Alfa Romeo has used its touring car heritage and current Formula 1 knowledge to create a track-ready version of its already-potent Giulia Quadrifoglio.
Known as the Giulia GTAm, reviving the nameplate associated with the brand’s iconic tin-tops of the 1960s, this new super sedan has been designed to blow away the competition from the BMW M3 Competition and Mercedes-AMG C63 S. The GTA name stands for ‘Gran Turismo Alleggerita’, which was used on the 1965 Giulia Sprint GT tuned by racing division, Autodelta.
This new model has been built in-house, with some outside assistance from Sauber Engineering, Alfa Romeo’s F1 partner. The result is the wild-looking bodykit, with an aggressive front splitter and huge carbon fibre rear wing, all part of an aerodynamic upgrade to make the Giulia a track-weapon. Sauber also helped develop the big rear diffuser and new side skirt as part of the aero redesign.
The rear wing isn’t the only carbon fibre piece – far from it. In fact Alfa Romeo has been generous with the use of the material in order to cut the weight of the GTAm. The bonnet, roof, front and rear wheel arches, front bumper and the driveshaft are all made from carbon fibre. The Italian brand has even replaced the side and rear windows with Lexan – the polycarbonate resin material typically replaces glass in racing cars. The net result is a massive saving of 100kg over the Quadrifoglio.
Inside the weight savings continue with the GTAm ditching the back seats of the regular Giulia – making this a two-seat, four-door sports sedan. The driver and passenger get a carbon fibre shelled racing-style bucket seat, complete with six-point Sabelt racing harness, connected to a roll-over bar. Even the interior door handles have been ditched, replaced with fabric tags to help you out.
The space where the rear seats used to be is now a specially molded area to house your racing helmet and mount a fire extinguisher; just in-case you were in any doubt of this car’s track intentions.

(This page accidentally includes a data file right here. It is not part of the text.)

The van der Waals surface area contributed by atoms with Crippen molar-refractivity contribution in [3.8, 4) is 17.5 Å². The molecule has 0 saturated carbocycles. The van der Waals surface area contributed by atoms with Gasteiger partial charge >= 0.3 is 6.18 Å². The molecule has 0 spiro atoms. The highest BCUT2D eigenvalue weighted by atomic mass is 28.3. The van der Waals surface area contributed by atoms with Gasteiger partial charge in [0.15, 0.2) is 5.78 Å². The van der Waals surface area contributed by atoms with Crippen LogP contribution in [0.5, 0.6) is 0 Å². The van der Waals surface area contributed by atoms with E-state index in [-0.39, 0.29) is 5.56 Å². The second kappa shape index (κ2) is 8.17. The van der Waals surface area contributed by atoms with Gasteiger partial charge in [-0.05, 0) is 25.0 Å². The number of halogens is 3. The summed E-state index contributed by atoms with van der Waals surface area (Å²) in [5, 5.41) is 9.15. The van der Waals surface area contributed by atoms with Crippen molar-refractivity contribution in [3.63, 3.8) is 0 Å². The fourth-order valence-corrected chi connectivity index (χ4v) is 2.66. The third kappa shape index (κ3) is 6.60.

The engine has been upgraded too, now making 402kW of power (up from 375kW in the Giulia Quadrifoglio) to make it the most potent Alfa Romeo production car. It’s mated to a new Akrapovic titanium exhaust, which the company claims makes for a more suitable soundtrack for such a dynamic sedan.
The combination of the power increase and weight drop is an upgrade in performance, particularly acceleration with the GTAm capable of managing the 0-100km/h sprint in just 3.6 seconds.
Handling has been improved thanks to a total redesign of the suspension. There are new springs, shock absorbers and bushings to help make the chassis tauter and more responsive. The track has also been made 50mm wider at both the front and rear for better balance and cornering ability.
If all this sounds a little too extreme, Alfa Romeo also revealed a Giulia GTA which gets the same performance upgrades but retains a four-seater layout, conventional sports seats, glass and less extreme bodykit.
Only 500 examples of the GTAm/GTA will be built and each owner will get a Bell racing helmet and Alpinestars racing suit, gloves and boots in GTA livery to ensure they look the part when they take their car to a track day.
Alfa Romeo Australia is currently evaluating the possibility of getting a limited allocation of the GTAm/GTA locally, but it hasn’t been confirmed yet if the car will be available in right-hand drive.
The Original GTA
The 1965 Alfa Romeo GTA was created by Autodelta for touring car racing. It replaced the Giulia Sprint’s regular steel body with only made from aluminium which saved more than 200kg. The racing department then added a tuned version of its 1.7-litre twin-cam engine that pushed power from 84kW to 126kW.
It became hard-to-beat on track, claiming the European Touring Car Championship three times (1966, ‘67 and ‘68) before the evolution, the GTAm claimed the ETCC in ‘70 and ‘71. The car also won the Spa 24-hours and Trans-Am class titles.